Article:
The S&P 500 dropped 3.1% last week. The Dow had its second-biggest weekly drop of 2019 last week, sliding 2.6%.
So the ONE thing that Trump had going for him in the 2020 elections — is going south.
UPDATE: At market close, Dow is down 767 points.
BREAKING: Stocks have worst day of 2019 with Dow plunging more than 760 points, Nasdaq sliding nearly 3.5% and S&P falling nearly 3%. – CNBC
This weekend saw two mass shootings with a total casualty count (so far) of 29 people.
On Sunday, Americans woke up to news of a shooting rampage in an entertainment district in Dayton, Ohio, where a man wearing body armor shot and killed nine people, including his own sister. Hours earlier, a 21-year-old with a rifle entered a Walmart in El Paso and killed 20 people.
The Dayton shooter was killed on site. Police reacted before he could enter a busy bar called Ned Peppers, downing the shooter in 30 seconds from the first shot. The shooter opened fire with a .223-caliber high-capacity rifle with 100-round drum magazines. He ordered it online.
As the video shows, he was literally two from entering the bar before he was shot down by police (he’s the last person in the video, who falls at the end):
Not much is known about the motives of the Dayton shooter, who was 24, except that he was a troubled individual. He was suspended from high school for having a “kill list” of the boys he wanted to kill, and a “rape list” for the girls.
The El Paso shooting at a Walmart was quite different. The male shooter, age 21, was captured, and he posted a manifesto on 8chan just nineteen minutes before the shooting.
The unsigned manifesto, titled “The Inconvenient Truth,” draws direct inspiration from the mass murder of Muslims at two mosques in New Zealand in March that left 51 people dead. In that attack, the suspect published a manifesto online promoting a white supremacist theory called “the great replacement.” The theory has been promoted by a French writer named Renaud Camus, and argues that elites in Europe have been working to replace white Europeans with immigrants from the Middle East and North Africa.Christchurch has become a rallying cry for extremists the world over. The manifesto linked to the El Paso killings begins, “In general, I support the Christchurch shooter and his manifesto. This attack is a response to the Hispanic invasion of Texas.”
The suspect wrote that his views “predate Trump,” as if anticipating the political debate that would follow the blood bath. But if Mr. Trump did not originally inspire the gunman, he has brought into the mainstream polarizing ideas and people once consigned to the fringes of American society.
8chan, the online message board where the manifesto was posted minutes before the El Paso shooting, vanished from the internet on Monday and remained offline several hours later, after a San Francisco company decided to stop providing vital network services to the site. The forum went dark at about midnight in California. After the move was announced late Sunday by the company, Cloudflare, 8chan confirmed the change on Twitter and warned that an interruption in the site’s connectivity would probably follow.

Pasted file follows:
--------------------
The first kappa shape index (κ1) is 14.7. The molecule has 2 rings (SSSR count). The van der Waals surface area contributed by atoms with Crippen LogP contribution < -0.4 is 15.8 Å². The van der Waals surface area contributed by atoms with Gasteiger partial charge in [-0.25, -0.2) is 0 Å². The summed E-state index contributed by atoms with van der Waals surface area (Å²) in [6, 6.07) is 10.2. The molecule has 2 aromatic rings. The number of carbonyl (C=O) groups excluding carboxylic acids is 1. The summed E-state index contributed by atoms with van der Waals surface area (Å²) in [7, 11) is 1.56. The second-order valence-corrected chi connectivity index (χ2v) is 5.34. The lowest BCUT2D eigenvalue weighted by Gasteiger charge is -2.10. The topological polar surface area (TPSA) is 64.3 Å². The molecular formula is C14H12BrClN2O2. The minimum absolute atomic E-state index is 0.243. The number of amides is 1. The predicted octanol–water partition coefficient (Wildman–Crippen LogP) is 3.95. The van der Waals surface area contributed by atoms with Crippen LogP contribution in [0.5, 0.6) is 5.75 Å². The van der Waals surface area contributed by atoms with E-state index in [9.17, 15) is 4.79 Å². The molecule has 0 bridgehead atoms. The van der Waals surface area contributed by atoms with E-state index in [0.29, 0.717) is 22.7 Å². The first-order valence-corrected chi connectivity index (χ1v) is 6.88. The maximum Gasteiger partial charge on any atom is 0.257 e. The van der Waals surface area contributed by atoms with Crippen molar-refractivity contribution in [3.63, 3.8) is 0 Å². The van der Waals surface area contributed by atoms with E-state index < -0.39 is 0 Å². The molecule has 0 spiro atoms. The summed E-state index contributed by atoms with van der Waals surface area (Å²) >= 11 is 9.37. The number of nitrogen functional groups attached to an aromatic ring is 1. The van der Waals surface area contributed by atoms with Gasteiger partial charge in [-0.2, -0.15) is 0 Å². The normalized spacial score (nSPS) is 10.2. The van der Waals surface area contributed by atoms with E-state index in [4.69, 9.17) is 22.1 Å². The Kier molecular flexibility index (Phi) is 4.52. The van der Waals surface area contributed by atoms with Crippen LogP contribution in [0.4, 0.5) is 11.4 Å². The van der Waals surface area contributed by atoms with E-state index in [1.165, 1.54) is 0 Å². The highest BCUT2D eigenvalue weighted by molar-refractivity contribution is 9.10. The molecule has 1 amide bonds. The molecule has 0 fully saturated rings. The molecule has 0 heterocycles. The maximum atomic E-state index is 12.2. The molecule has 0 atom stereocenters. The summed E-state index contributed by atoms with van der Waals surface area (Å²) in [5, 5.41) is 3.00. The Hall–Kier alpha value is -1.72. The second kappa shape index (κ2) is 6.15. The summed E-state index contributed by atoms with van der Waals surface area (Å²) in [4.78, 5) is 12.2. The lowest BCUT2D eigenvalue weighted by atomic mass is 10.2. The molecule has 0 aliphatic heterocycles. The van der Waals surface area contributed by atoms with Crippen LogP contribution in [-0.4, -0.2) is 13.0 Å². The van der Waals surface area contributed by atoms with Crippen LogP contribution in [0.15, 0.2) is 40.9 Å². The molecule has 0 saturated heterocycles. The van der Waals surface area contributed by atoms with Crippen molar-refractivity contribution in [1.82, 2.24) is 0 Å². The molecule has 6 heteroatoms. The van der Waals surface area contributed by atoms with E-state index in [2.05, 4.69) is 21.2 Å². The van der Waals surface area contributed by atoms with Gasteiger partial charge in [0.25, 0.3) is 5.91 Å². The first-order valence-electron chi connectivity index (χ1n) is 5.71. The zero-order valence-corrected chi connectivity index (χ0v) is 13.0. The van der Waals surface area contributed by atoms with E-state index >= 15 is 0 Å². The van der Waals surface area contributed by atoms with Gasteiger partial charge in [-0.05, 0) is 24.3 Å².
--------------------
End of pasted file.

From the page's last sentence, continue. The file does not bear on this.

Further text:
Trump at first chose to golf this weekend, but as criticism mounted (not only of his lack of attention, but his rhetorical complicity) he stepped up to the plate and called for background checks, but he also … wait for it… blamed the media.
….this legislation with desperately needed immigration reform. We must have something good, if not GREAT, come out of these two tragic events!
The Media has a big responsibility to life and safety in our Country. Fake News has contributed greatly to the anger and rage that has built up over many years. News coverage has got to start being fair, balanced and unbiased, or these terrible problems will only get worse!
Other Republicans and right wing pundits blamed video games.
But most people on the left, center, and even the right are calling the El Paso shooting what is it – domestic terrorism and white nationalism.
The New York Times editorial board says it all:
If one of the perpetrators of this weekend’s two mass shootings had adhered to the ideology of radical Islam, the resources of the American government and its international allies would mobilize without delay.
The awesome power of the state would work tirelessly to deny future terrorists access to weaponry, money and forums to spread their ideology. The movement would be infiltrated by spies and informants. Its financiers would face sanctions. Places of congregation would be surveilled. Those who gave aid or comfort to terrorists would be prosecuted. Programs would be established to de-radicalize former adherents.